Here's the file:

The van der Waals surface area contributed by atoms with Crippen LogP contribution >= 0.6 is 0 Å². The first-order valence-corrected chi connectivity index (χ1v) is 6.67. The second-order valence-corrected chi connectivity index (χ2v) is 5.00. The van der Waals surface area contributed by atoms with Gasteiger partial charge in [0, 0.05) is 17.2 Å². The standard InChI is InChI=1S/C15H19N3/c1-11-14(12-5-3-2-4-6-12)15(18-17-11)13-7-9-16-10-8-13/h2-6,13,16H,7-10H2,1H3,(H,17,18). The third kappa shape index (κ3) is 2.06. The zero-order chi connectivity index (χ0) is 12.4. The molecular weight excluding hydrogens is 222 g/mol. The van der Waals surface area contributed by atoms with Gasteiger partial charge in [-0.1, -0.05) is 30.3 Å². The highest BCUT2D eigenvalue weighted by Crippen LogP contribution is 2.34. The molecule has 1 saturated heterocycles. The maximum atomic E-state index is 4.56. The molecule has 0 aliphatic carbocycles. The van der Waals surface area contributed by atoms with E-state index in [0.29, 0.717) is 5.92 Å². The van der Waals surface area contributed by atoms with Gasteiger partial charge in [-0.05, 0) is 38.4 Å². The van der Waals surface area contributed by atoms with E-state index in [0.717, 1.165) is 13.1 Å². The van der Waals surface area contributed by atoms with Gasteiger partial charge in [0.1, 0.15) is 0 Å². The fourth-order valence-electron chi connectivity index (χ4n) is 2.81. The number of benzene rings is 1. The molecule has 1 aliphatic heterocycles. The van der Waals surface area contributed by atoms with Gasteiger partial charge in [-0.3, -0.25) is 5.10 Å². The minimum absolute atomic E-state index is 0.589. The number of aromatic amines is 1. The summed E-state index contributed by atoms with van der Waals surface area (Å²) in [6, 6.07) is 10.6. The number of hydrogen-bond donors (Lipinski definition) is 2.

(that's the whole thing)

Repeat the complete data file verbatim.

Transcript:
The van der Waals surface area contributed by atoms with Crippen LogP contribution >= 0.6 is 0 Å². The first-order valence-corrected chi connectivity index (χ1v) is 6.67. The second-order valence-corrected chi connectivity index (χ2v) is 5.00. The van der Waals surface area contributed by atoms with Gasteiger partial charge in [0, 0.05) is 17.2 Å². The standard InChI is InChI=1S/C15H19N3/c1-11-14(12-5-3-2-4-6-12)15(18-17-11)13-7-9-16-10-8-13/h2-6,13,16H,7-10H2,1H3,(H,17,18). The third kappa shape index (κ3) is 2.06. The zero-order chi connectivity index (χ0) is 12.4. The molecular weight excluding hydrogens is 222 g/mol. The van der Waals surface area contributed by atoms with Gasteiger partial charge in [-0.1, -0.05) is 30.3 Å². The highest BCUT2D eigenvalue weighted by Crippen LogP contribution is 2.34. The molecule has 1 saturated heterocycles. The maximum atomic E-state index is 4.56. The molecule has 0 aliphatic carbocycles. The van der Waals surface area contributed by atoms with E-state index in [0.29, 0.717) is 5.92 Å². The van der Waals surface area contributed by atoms with Gasteiger partial charge in [-0.05, 0) is 38.4 Å². The van der Waals surface area contributed by atoms with E-state index in [0.717, 1.165) is 13.1 Å². The van der Waals surface area contributed by atoms with Gasteiger partial charge in [0.1, 0.15) is 0 Å². The fourth-order valence-electron chi connectivity index (χ4n) is 2.81. The number of benzene rings is 1. The molecule has 1 aliphatic heterocycles. The van der Waals surface area contributed by atoms with Gasteiger partial charge in [-0.3, -0.25) is 5.10 Å². The minimum absolute atomic E-state index is 0.589. The number of aromatic amines is 1. The summed E-state index contributed by atoms with van der Waals surface area (Å²) in [6, 6.07) is 10.6. The number of hydrogen-bond donors (Lipinski definition) is 2.